Embarking on an adventure in arctic Greenland has the potential to be unlike anything you have ever experienced before. The landscape here is so vast, and creates a startling impact with its diversity.
In southern Greenland you’ll gaze upon a sterling sea covered in icebergs and looming glassy glaciers, all of which contrast with the intensely green landscape and leafy tundra. It’s this divergence that really makes Greenland unique, as well as highly memorable.
While in Greenland, there is surely no lack of things to do and see. (Make sure to do them all well bundled — even in the summer the highs here are only around 50 degrees Fahrenheit!)
Here are the top 5 amazing things to do while you’re in Greenland:
(1) Trek to the Ice Sheet
The Greenlandic Ice Sheet is a gigantic ice cap that, in some places, is up to 100,000 years old. The ice sheet has covered large parts of Greenland for the last 2-3 million years. But active glaciers and constant melting have meant that the ice has been recycled many times.
At its highest point, it is 10,500 feet thick. You can fly, sail, drive or walk to the fringe of the ice, and in some places you can step out onto it, an experience that makes you feel like you are in a different world.
Thrill seekers looking for a challenge also have the chance to trek across the ice sheet. It is an extreme sport and one that requires great competence as well as special permission. There are, however, a handful of companies in Greenland able to offer this option to their customers.
(2) Watch Whales
During the summer months, you can see Humpback, Minke, and Fin whales in Greenlandic waters. During the winter, you may spot Beluga, Narwhal, or Bowhead whales.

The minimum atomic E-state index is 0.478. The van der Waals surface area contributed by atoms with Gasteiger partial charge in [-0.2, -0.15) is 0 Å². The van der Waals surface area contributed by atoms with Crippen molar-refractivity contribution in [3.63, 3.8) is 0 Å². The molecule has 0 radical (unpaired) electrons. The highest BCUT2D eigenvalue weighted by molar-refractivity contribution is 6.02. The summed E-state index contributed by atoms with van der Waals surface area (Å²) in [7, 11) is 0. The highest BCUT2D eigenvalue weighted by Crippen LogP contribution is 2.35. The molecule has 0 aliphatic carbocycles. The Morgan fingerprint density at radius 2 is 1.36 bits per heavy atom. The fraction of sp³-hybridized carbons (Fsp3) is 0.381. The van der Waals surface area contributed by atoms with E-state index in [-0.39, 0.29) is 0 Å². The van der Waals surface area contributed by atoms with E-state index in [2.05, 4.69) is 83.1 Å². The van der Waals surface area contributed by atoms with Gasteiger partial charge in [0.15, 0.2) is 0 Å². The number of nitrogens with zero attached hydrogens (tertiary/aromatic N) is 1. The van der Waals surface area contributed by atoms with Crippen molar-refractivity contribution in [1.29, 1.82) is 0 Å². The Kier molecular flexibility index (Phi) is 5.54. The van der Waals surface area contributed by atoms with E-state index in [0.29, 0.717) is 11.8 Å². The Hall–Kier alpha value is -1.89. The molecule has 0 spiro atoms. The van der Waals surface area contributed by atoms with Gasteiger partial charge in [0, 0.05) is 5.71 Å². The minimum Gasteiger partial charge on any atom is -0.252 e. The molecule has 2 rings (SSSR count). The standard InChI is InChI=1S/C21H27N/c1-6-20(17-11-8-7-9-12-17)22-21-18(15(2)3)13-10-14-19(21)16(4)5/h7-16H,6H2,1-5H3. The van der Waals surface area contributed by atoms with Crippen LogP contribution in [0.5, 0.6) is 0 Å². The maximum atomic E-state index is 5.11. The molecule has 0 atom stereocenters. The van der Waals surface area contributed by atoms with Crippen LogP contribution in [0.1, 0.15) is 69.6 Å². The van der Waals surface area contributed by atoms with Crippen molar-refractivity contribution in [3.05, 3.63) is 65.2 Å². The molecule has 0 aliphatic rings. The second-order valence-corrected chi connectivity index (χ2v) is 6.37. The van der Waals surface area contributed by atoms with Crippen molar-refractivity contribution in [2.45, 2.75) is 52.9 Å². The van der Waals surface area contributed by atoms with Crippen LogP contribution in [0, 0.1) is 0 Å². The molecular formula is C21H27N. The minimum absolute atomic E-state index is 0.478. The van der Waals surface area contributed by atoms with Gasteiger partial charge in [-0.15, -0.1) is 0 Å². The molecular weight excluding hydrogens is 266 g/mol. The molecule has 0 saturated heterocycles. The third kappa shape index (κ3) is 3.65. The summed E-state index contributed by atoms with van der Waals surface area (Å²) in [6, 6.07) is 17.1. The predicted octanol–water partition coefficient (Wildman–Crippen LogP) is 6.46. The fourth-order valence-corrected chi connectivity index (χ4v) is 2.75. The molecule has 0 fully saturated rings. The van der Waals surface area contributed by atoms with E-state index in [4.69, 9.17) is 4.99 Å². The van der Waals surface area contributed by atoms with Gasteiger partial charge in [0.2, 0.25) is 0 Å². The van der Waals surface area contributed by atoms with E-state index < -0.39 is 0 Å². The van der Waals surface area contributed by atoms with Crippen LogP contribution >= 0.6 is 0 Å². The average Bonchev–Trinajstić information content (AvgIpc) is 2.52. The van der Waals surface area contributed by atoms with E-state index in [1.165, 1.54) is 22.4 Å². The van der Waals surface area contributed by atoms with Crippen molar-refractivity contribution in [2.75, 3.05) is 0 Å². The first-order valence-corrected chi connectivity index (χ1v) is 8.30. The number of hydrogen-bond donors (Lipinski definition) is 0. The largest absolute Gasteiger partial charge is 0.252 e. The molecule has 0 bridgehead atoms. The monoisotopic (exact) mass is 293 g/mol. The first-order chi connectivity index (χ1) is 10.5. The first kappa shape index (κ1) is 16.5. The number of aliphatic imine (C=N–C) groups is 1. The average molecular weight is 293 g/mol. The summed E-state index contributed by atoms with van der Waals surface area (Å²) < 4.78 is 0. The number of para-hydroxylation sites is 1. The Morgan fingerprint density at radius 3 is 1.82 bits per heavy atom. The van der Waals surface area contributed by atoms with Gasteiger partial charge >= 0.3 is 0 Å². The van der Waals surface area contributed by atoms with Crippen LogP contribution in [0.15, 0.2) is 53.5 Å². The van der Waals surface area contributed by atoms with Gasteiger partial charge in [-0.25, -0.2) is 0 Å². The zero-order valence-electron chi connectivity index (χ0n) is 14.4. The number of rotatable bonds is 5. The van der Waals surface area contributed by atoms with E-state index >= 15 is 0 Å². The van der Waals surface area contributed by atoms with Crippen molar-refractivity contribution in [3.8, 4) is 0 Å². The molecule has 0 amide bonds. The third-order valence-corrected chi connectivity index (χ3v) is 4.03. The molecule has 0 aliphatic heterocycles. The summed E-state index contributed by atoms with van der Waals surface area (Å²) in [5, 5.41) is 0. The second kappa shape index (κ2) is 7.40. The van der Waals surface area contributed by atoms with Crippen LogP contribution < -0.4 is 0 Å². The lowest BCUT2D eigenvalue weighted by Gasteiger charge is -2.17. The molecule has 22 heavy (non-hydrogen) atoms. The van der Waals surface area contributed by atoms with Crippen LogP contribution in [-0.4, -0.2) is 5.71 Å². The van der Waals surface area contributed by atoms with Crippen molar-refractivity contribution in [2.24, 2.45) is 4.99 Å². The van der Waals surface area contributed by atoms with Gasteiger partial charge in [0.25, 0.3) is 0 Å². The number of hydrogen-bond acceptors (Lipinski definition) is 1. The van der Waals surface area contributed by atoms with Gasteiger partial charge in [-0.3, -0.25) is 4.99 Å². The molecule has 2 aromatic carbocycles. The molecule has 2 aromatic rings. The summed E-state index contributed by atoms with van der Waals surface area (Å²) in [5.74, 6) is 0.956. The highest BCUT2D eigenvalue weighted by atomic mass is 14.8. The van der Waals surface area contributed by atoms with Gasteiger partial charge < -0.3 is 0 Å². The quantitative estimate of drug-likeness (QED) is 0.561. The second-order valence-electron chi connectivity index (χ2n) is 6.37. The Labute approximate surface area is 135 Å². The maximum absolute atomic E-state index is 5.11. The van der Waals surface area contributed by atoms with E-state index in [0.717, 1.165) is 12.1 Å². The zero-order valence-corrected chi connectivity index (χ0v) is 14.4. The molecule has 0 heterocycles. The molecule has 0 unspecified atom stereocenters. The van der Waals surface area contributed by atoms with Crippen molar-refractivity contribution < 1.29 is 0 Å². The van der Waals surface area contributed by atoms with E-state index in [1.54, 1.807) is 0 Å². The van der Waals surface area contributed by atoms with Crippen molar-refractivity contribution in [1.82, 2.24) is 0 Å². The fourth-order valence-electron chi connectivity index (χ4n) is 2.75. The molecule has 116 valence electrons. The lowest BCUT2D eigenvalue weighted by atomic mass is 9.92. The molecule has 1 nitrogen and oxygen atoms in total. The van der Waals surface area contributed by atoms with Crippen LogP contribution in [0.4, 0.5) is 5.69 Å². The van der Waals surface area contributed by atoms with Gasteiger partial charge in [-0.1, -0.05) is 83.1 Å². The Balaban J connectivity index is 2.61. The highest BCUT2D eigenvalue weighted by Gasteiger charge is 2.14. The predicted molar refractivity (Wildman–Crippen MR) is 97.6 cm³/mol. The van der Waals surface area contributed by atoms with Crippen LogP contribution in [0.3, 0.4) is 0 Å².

Humpback whales are the largest, weighing up to 66,000 pounds, yet somehow they manage to be the acrobats of the group. They can be seen jumping out of the water, flicking their tails and flippers. The Humpback whale is easily recognizable because of its humped dorsal fin and white flippers.
(3) Witness the Midnight Sun
For those who live in Greenland, Midnight Sun is not just an occurrence, but also a lifestyle and a state of mind. Daylight around the clock challenges the traditional concepts of night time and day time. Midnight Sun can be experienced north of the Arctic Circle for a period lasting from one day to five months, depending on how far north you travel.
In central Greenland, Midnight Sun occurs from the end of May until the end of July. During this period, the soft, warm rays from the low-lying sun make the surrounding scenery appear ethereal and dream-like. Icebergs and hilltops glow in a colorful bath of pink, purple, yellow and red light — a breathtaking sight.
(4) Try Transportation by Dogsled
Dog lover, snow lover, nature lover, adventure lover… Any of these will definitely get a thrill from embarking on a dogsled ride.
You can ride in a dogsled as a passenger in Tasiilaq, which is located on Greenland’s east coast. Then after a couple of days of training, you can qualify for a license to drive a dogsled!
What makes dog sledding really unique is that it is possible only in the area north of the Arctic Circle and in Eastern Greenland. This area is known locally as “the dogsled district.” Sisimiut and Kangerlussuaq are the two most southerly towns on the west coast from where it is possible to drive dogsleds during the winter and spring.
(5) Witness Ilulissat Icefjord
Ilulissat Icefjord is an UNESCO World Heritage Site and Greenland’s biggest natural attraction. You may have heard about it in the news lately because it is at the center of international focus on global warming. Because of this, Ilulissat Icefjord has recently been visited by many politicians and diplomats, including John McCain and Nancy Pelosi.
Ilulissat Icefjord is the pre-eminent glacier in the northern hemisphere. The site consists of Sermeq Kujalleq, the most productive glacier draining the inland icecap on Greenland, and the iceberg-filled fjord named Kangia. Ilulissat Icefjord is situated in western Greenland, north of the Arctic Circle.